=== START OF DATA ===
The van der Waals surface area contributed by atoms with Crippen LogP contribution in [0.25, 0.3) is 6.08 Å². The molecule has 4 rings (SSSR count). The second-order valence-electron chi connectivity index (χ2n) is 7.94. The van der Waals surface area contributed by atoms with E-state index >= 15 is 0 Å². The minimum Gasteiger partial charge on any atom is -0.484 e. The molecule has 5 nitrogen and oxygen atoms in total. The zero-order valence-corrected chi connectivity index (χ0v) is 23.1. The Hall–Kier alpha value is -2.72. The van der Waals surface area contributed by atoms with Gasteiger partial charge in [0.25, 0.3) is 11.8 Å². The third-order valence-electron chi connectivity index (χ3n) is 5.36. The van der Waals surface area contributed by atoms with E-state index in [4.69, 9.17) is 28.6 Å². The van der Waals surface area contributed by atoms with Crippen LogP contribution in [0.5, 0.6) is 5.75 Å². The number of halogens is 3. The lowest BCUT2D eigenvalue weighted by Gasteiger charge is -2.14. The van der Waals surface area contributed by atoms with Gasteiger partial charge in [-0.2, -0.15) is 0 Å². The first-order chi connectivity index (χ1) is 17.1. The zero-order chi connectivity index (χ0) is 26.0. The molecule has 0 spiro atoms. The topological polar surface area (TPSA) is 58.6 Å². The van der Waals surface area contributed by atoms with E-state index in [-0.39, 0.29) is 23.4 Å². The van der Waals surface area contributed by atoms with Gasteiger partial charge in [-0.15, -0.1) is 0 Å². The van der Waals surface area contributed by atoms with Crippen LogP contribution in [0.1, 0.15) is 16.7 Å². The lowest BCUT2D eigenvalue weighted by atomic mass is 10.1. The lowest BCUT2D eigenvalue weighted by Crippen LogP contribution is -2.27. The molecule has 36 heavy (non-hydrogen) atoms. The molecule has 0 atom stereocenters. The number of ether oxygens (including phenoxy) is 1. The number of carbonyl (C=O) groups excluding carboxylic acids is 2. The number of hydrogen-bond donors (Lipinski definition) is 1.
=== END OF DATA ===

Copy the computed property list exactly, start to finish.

The van der Waals surface area contributed by atoms with Crippen LogP contribution in [0.25, 0.3) is 6.08 Å². The molecule has 4 rings (SSSR count). The second-order valence-electron chi connectivity index (χ2n) is 7.94. The van der Waals surface area contributed by atoms with E-state index >= 15 is 0 Å². The minimum Gasteiger partial charge on any atom is -0.484 e. The molecule has 5 nitrogen and oxygen atoms in total. The zero-order valence-corrected chi connectivity index (χ0v) is 23.1. The Hall–Kier alpha value is -2.72. The van der Waals surface area contributed by atoms with Gasteiger partial charge in [0.25, 0.3) is 11.8 Å². The third-order valence-electron chi connectivity index (χ3n) is 5.36. The van der Waals surface area contributed by atoms with E-state index in [4.69, 9.17) is 28.6 Å². The van der Waals surface area contributed by atoms with Crippen LogP contribution in [0.5, 0.6) is 5.75 Å². The number of halogens is 3. The lowest BCUT2D eigenvalue weighted by Gasteiger charge is -2.14. The van der Waals surface area contributed by atoms with Gasteiger partial charge in [-0.2, -0.15) is 0 Å². The first-order chi connectivity index (χ1) is 17.1. The zero-order chi connectivity index (χ0) is 26.0. The molecule has 0 spiro atoms. The topological polar surface area (TPSA) is 58.6 Å². The van der Waals surface area contributed by atoms with E-state index in [-0.39, 0.29) is 23.4 Å². The van der Waals surface area contributed by atoms with Gasteiger partial charge in [-0.15, -0.1) is 0 Å². The van der Waals surface area contributed by atoms with Crippen LogP contribution in [0.1, 0.15) is 16.7 Å². The lowest BCUT2D eigenvalue weighted by atomic mass is 10.1. The lowest BCUT2D eigenvalue weighted by Crippen LogP contribution is -2.27. The molecule has 36 heavy (non-hydrogen) atoms. The molecule has 0 atom stereocenters. The number of ether oxygens (including phenoxy) is 1. The number of carbonyl (C=O) groups excluding carboxylic acids is 2. The number of hydrogen-bond donors (Lipinski definition) is 1.